Weekly News Roundup (4 October 2015)

As is often the case, the previous week’s news-busy-ness is followed by this past week’s super quietness.

Being the start of a new month, there’s a whole bunch of happenings over at our sister site Streambly, where you can read the latest streaming news stories (such as what’s going to be new on Netflix, Hulu for October – sneak peak: lots of great new movies on Hulu).

So with not much to talk about, let’s get things started and finished quickly with our first and only story …


After lobbying the government to get it passed as a law, the RIAA is now no longer a fan of the DMCA. Apparently, they’ve noticed that the 23 DMCA take-down requests Google receives every second isn’t doing much to stop the piracy problem, and instead of doing a re-think on way to innovate out of the problem, the RIAA simply wants tougher laws and better tools to take on pirates (tools that probably includes domain censorship, criminalisation of copyright infringement, and other things that will make the good folks at the EFF pull out their hair).

The RIAA’s latest outburst comes after critics questioned the public’s perceived value of music, in that many are happy to pay $5 for a cup of coffee, but not $10 a month to access millions of tracks. The cause of this problem, Forbes’ Hugh McIntyre says, has to do with a decade of piracy, and now, things like free Spotify access to millions of tracks (in exchange for some ads).

The RIAA doesn’t completely disagree, but says that not being able to do more on piracy (despite having sued single mothers, college students, dabbled in DRM, and lobbied politicians every chance they get) is what’s lowering the value of music, mainly because companies like Spotify are using piracy as a leverage to negotiate better deals with the recording industry.

iTunes 10

Digital music sales have fundamentally changed how music is sold, and who profits from these sales

While there’s some sense in that, I don’t think it’s the only thing that’s lowered the music industry’s profitability over the last decade or so. Primarily, it’s the transition from physical media to digital that has hurt the industry the most. Not only has the revenue source changed from one largely driven by album sales to that of single tracks (good for consumers, as they no longer have to pay for tracks on an album they didn’t want), the entire supply chain has changed. Whereas the recording industry had control over everything (from manufacturing, to distribution to promotion) apart from the actual point of sale, and this allowed them to take a larger slice of the revenue pie, companies like Apple and Spotify are now doing much more than simply handling the monetary transaction. They’ve become essential promotional tools, and handles the distribution side of things as well. This shift of control has allowed the likes of iTunes and Spotify to start dictating terms, and also take much larger piece of the pie.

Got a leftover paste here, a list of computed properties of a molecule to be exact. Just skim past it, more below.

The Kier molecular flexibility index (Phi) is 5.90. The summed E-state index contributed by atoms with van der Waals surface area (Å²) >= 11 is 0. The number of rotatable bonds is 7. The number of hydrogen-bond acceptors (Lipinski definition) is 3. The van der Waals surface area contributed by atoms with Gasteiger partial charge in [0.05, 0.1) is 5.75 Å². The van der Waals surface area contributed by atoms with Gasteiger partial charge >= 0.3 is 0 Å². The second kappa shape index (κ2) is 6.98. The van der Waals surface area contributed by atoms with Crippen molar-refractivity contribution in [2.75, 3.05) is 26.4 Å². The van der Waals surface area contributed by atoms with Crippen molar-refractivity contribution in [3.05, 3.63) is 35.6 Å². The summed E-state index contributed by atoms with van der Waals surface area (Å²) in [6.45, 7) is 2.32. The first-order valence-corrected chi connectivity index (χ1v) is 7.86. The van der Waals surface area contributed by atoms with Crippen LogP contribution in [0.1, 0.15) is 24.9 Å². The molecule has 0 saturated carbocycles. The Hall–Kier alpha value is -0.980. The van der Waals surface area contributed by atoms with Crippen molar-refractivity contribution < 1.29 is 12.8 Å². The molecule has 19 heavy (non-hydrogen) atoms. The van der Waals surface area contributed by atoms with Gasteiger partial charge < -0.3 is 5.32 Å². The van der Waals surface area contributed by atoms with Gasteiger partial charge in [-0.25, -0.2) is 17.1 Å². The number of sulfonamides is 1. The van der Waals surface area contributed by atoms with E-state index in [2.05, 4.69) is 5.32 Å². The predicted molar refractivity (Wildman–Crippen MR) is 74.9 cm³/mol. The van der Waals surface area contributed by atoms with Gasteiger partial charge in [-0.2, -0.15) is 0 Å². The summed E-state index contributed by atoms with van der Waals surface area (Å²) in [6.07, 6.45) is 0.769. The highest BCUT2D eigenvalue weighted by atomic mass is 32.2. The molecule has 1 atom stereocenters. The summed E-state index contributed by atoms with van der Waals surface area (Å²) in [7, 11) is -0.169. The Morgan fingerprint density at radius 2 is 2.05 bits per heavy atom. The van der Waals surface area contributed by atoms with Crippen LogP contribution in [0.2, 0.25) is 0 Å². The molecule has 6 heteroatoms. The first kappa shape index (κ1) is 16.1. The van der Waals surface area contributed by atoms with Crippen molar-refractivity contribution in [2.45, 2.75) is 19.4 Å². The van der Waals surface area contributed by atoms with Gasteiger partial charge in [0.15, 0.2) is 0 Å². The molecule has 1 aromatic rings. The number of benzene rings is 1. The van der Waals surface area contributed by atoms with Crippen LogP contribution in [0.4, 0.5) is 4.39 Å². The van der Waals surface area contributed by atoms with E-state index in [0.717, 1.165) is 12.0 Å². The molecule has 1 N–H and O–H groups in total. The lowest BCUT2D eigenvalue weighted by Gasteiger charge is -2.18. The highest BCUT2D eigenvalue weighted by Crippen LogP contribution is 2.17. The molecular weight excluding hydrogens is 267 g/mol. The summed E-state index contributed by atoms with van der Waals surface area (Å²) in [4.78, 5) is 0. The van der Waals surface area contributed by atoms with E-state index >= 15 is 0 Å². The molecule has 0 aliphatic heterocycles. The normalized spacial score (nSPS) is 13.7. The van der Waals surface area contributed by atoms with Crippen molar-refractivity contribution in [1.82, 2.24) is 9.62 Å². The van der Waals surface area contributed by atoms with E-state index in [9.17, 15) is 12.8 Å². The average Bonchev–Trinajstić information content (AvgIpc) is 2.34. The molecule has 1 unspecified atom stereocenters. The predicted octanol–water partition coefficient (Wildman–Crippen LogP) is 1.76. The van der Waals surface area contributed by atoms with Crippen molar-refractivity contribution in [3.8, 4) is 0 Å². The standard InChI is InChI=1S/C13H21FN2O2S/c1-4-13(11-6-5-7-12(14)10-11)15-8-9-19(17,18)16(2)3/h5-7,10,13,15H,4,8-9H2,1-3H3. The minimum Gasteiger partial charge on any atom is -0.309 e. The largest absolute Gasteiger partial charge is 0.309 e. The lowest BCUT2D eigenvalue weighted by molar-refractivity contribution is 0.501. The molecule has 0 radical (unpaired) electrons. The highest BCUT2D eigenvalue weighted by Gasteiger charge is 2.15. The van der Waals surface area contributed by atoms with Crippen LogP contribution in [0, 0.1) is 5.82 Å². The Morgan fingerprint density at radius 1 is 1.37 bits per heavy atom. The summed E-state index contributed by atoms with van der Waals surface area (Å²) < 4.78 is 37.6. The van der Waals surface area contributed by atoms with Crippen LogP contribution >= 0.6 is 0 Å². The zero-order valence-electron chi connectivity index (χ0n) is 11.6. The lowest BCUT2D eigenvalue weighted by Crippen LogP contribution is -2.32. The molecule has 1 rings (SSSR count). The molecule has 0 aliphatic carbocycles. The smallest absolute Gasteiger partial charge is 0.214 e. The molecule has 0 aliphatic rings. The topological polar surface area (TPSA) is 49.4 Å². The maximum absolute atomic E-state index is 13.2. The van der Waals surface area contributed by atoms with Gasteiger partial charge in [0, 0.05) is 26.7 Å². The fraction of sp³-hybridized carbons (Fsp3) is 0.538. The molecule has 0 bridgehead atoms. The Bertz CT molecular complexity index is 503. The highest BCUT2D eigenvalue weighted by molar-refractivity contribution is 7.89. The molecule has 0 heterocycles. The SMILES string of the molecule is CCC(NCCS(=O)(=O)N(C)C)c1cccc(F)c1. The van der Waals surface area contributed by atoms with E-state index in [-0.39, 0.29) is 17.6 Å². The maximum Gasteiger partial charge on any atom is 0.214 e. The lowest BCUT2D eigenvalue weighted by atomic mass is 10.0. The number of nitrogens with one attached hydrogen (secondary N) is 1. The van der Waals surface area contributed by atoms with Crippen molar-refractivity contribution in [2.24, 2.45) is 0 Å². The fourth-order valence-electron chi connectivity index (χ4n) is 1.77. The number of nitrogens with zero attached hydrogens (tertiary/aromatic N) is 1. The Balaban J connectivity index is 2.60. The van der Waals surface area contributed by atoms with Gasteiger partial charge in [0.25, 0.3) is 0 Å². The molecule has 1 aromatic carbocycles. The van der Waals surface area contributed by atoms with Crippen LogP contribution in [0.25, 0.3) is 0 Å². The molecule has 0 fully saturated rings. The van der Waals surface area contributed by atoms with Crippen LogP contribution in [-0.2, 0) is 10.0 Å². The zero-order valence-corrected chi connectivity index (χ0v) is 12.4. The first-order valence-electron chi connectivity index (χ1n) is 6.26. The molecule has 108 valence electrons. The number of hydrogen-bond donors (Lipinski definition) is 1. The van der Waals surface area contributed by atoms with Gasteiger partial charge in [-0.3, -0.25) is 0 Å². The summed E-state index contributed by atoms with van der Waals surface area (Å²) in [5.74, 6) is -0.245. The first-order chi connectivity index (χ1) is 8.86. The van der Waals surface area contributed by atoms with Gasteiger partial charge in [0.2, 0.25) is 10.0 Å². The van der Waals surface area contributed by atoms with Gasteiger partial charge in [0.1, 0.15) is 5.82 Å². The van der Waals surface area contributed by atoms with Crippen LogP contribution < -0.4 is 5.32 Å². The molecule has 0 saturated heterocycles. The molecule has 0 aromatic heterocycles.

It didn’t have to be this way though. While the RIAA was busy trying to defeat piracy, tech companies were busy innovating and coming up with ideas on not how to defeat piracy, but to compete with it. In essence, while the RIAA was fretting about losing their income, they effectively handed over their bread and butter to a whole new industry, and now they’re trying desperately to save the situation.

The Simpsons: Tapped Out

Mobile gaming and other digital content may be making it harder for music to compete for people’s attentions, and for their wallet

Looking at this from another perspective, it’s probably true to say that people’s disposable incomes haven’t increased in the last decade, but where they can spend on their money in terms of entertainment options has increased. From casual and mobile gaming, to social media, to digital movies and streaming, and to iPhones and iPads to consume these content on, the modern consumer maybe just doesn’t have the money (or the time, for that matter) to spend on music to the satisfaction of the recording industry.

And all of this was happening, and would have happened even without piracy. The point I’m trying to make is that these are all things to consider before the recording industry calls for tougher copyright laws (and before politicians cave to their demands).

Well, I’m kind of glad there wasn’t much in other news to talk about, to give me the time and space to have the above little rant. It’s been a while since I’ve had the opportunity, and it feels good.


While it’s always nice to be able to rant, I still hope that there will be a little bit more interesting news next week (kind of tired of seeing the same headlines over and over again). So until then, have a great one!


Comments are closed.

About Digital Digest | Help | Privacy | Submissions | Sitemap

© Copyright 1999-2012 Digital Digest. Duplication of links or content is strictly prohibited.